Red Planet’s dazzling ESA images reveal dramatic frost blanket (TIMELAPSE)
Despite it’s ‘Red Planet’ moniker, Mars is looking pretty frosty. The planet is experiencing an extensive build-up of frost on its north pole, the magnitude of which can be seen in the European Space Agency’s (ESA) new timelapse video.
The images were taken by a high-res camera onboard the ESA’s Mars Express between November 23 and December 30, 2004. When run together, the images show the build-up of frost in a 73x41km (45x25 mile) section of the red planet’s north polar ice cap.
Space Science Image of the Week: Mars Express captures build up of frost at #Mars north pole https://t.co/imbWuXUhWPpic.twitter.com/gLceMbbHwU— ESA Science (@esascience) January 23, 2017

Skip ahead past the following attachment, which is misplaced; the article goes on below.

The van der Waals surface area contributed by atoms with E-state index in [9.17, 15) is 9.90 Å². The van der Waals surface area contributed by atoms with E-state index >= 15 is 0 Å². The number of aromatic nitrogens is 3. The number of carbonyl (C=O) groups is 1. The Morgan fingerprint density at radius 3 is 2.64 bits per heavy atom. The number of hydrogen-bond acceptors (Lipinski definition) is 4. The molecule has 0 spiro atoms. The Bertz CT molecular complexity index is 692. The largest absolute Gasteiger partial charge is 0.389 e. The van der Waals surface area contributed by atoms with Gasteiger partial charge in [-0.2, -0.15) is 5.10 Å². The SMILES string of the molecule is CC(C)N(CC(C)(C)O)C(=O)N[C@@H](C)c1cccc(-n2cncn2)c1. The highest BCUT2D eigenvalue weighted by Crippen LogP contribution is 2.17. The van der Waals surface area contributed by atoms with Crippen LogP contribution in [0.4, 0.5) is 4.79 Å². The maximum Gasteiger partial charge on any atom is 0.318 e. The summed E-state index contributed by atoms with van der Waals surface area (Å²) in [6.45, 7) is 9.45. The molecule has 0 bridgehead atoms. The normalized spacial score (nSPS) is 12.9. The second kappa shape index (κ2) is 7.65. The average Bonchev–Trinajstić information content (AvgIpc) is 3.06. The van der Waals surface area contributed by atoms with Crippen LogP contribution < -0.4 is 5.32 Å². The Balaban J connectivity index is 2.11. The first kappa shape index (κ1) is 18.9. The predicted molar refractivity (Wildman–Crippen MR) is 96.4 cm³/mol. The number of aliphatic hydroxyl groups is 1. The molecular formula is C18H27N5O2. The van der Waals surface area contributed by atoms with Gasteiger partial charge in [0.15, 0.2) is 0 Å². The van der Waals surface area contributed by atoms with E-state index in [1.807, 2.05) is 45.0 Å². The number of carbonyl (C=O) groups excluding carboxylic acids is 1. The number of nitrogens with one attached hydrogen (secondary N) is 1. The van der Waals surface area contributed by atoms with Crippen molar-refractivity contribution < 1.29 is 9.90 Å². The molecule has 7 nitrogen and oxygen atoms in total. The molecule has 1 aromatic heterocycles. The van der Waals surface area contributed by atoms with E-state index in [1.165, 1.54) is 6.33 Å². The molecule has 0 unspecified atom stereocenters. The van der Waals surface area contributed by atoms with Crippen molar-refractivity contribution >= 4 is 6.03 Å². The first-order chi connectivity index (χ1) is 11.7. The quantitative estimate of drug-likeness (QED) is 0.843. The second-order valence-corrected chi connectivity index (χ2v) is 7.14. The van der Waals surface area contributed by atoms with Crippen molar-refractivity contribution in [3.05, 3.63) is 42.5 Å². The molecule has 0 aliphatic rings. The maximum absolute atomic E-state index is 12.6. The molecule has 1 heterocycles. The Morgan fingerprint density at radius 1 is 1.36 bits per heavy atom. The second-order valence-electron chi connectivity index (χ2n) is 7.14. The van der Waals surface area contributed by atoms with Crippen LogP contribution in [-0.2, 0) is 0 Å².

Mars is located about 50 million miles farther away from the sun than Earth so, while it’s ‘Red Planet’ nickname may suggest a warm climate, the surface is actually comprised mostly of layers of water-ice – which can build to a depth of 2km around its north pole.
During summer on Mars, a layer of carbon dioxide (which can vary in thickness from mere centimeters to a meter) melts into vapor and is released into the atmosphere, leaving behind a water-ice surface.
READ MORE: NASA releases rare photo of Earth & Moon, as seen from Mars (PHOTO)
The animated timelapse captures the subtle seasonal changes during colder months when a thin layer of solid carbon dioxide returns.
ESA’s Mars Express has been orbiting Mars for the past 13 years, delivering high-resolution images and precise data of the red planet’s atmospheric composition.